How I Found Paradise, Pretty Close By.
In Tibet and India (at least) legends speak of hidden lands, usually deep valleys cut off from the world.
The best known are Shangri-la and Shambala, where “inhabitants developed powers of clairvoyance, swift long-distance travel on foot, and also the ability to materialize and disappear at will.”
Explorer Ian Baker spent decades getting to perhaps the most-hidden land, involving the help of the Dalai Lama, extreme rock climbing skills, and National Geographic Magazine. His book is The Heart of the World: A Journey to the Last Secret Place.
However, secret places abound in a world where most folks stay on the paths most traveled by. Naomi Levine described one hidden land in elephant journal in August.
Just 1,100 miles from Boulder in the Sierra Madre of Mexico lies the misnamed “Copper Canyon.” It is actually the world’s largest maze of canyons, as deep or deeper than the Grand Canyon and totaling some 750 miles, three times longer than the Grand. Only two (spectacular) roads descend to the bottomlands, each to a town of about 1,000.
Most of the rest is wild, inhabited by a few Tarahumara Indians, renowned as the world’s best long-distance runners, made famous in the best-selling Born to Run, whose main character is a longtime Boulder friend, Micah True, AKA Caballo Blanco.
The Tarahumara are also reputed to have clairvoyance, and I can testify they’re superlative at hiding, if not actually dematerializing!
I’ve been exploring the canyons since 1984, and by now know some 75 miles, including one steep difficult stretch where there are many waterfalls, side canyons and hot springs. I go back time and again for a warm, beautiful, powerful spiritual experience.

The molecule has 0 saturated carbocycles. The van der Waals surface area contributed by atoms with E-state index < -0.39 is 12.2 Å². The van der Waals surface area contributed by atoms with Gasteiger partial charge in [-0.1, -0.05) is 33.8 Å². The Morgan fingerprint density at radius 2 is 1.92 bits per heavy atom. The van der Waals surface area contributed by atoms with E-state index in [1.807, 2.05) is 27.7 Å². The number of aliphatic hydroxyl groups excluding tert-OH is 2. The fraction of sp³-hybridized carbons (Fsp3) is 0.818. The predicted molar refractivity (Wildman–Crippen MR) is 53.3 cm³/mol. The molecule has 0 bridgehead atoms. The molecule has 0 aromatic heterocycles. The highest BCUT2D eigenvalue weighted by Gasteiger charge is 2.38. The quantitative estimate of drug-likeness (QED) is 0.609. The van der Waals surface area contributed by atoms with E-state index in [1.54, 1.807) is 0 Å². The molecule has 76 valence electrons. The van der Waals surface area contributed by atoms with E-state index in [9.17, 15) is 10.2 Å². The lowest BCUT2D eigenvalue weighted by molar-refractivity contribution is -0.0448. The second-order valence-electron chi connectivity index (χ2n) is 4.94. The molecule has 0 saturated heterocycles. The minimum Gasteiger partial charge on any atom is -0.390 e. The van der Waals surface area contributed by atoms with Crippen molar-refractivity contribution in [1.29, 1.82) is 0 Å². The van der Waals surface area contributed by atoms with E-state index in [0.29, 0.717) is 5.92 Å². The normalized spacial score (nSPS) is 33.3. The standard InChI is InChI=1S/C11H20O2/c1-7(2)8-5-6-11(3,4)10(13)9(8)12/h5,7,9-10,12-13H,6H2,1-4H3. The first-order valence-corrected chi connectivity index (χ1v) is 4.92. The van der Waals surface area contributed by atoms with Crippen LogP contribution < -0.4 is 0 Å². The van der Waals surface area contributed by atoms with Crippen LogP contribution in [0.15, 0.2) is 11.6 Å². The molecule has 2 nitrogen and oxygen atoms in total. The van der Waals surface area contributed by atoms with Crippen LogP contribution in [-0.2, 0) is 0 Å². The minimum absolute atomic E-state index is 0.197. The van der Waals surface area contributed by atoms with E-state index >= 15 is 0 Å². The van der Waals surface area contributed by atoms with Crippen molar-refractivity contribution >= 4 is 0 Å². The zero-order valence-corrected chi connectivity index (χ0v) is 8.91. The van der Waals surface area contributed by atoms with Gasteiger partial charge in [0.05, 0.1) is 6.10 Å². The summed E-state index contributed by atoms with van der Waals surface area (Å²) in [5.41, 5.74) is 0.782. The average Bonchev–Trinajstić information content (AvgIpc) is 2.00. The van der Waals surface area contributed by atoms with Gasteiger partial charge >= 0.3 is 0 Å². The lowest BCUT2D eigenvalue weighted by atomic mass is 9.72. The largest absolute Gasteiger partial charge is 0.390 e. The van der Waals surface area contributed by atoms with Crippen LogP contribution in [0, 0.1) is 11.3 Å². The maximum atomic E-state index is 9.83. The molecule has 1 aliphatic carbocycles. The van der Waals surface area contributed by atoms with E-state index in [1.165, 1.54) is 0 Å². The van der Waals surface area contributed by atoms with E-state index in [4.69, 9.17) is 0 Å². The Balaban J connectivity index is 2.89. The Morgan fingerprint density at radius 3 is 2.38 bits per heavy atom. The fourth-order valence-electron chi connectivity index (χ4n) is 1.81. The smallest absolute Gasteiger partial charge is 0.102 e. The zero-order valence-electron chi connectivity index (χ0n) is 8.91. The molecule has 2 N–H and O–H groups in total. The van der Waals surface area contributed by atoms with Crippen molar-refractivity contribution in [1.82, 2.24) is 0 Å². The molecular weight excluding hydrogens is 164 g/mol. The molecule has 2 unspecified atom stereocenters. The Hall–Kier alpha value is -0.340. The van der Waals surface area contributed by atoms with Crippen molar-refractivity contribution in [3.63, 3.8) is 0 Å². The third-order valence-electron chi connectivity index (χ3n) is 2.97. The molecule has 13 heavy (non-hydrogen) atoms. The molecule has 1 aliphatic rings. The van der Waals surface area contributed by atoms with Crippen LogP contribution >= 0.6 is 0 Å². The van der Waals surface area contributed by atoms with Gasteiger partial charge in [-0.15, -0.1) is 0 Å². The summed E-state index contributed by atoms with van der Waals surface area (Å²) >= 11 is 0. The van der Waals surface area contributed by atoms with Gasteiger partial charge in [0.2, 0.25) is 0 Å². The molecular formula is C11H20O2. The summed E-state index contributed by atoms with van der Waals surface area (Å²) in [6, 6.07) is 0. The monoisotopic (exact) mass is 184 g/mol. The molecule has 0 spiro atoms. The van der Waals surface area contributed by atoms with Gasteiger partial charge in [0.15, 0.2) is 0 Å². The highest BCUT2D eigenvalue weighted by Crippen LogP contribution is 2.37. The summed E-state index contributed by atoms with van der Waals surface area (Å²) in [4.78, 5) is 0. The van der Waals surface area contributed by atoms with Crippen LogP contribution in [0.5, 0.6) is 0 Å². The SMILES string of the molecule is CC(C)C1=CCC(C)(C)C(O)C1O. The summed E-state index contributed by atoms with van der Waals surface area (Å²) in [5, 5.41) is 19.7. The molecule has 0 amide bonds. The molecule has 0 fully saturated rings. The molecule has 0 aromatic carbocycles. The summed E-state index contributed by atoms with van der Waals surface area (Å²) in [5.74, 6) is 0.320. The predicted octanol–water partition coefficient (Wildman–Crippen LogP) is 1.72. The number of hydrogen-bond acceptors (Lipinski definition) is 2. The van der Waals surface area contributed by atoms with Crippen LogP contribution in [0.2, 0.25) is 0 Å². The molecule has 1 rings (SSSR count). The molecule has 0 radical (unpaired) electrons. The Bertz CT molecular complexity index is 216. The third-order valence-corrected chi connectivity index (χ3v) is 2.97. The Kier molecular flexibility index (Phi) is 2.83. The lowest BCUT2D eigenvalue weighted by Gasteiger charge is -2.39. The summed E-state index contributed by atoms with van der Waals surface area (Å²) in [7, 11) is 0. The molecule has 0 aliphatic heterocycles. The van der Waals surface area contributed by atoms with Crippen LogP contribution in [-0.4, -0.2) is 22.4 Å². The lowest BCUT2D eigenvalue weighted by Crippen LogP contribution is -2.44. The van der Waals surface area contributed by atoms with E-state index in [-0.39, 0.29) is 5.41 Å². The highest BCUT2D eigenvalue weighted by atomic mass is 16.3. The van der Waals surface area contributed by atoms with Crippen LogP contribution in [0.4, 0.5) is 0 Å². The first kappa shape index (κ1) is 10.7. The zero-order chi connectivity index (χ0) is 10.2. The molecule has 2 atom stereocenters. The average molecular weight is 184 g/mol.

I do lots of yoga and mediation, exploring, photography and reading. Here’s my new video, my first editing. Best viewed at 720p. It’s 43 minutes long and pretty amateur, but hey, it’s a timeless place and I love it!
Copper Canyon was my first stop in Mexico in 1984 when I started traveling, working and living there. The lure down the wicked slidey steep trail was a warm spring a friend had found in a side canyon by dipping his toes into every side stream as he walked along the Rio Urique. I found them and camped by a nearby orange grove for a couple of weeks. A Tarahumara family of five lived in a one room rock and log house on the 200′ high rock ridge towering above. Esteban, the father, visited with me for a couple of hours a day. He’d built his entire house with an ax and knife. I learned much of my first Spanish from him, laboriously consulting my father’s old Spanish-English dictionary.
He told me of a really hot springs a few miles downriver, up another side canyon ( the “Upper hot springs”). I found ’em, and they became my base camp for many years. Twenty years later, I was there in April, when most of the natives had left for the highlands to beat the 100-degree heat. I re-visited the warm springs. The side stream had partly dried out, leaving a big previously-cold pool very hot! I figured out how to regulate the temperature using the side stream, and now I use this (“Inner hot springs”) too. It has a nice alcove cave to camp in nearby.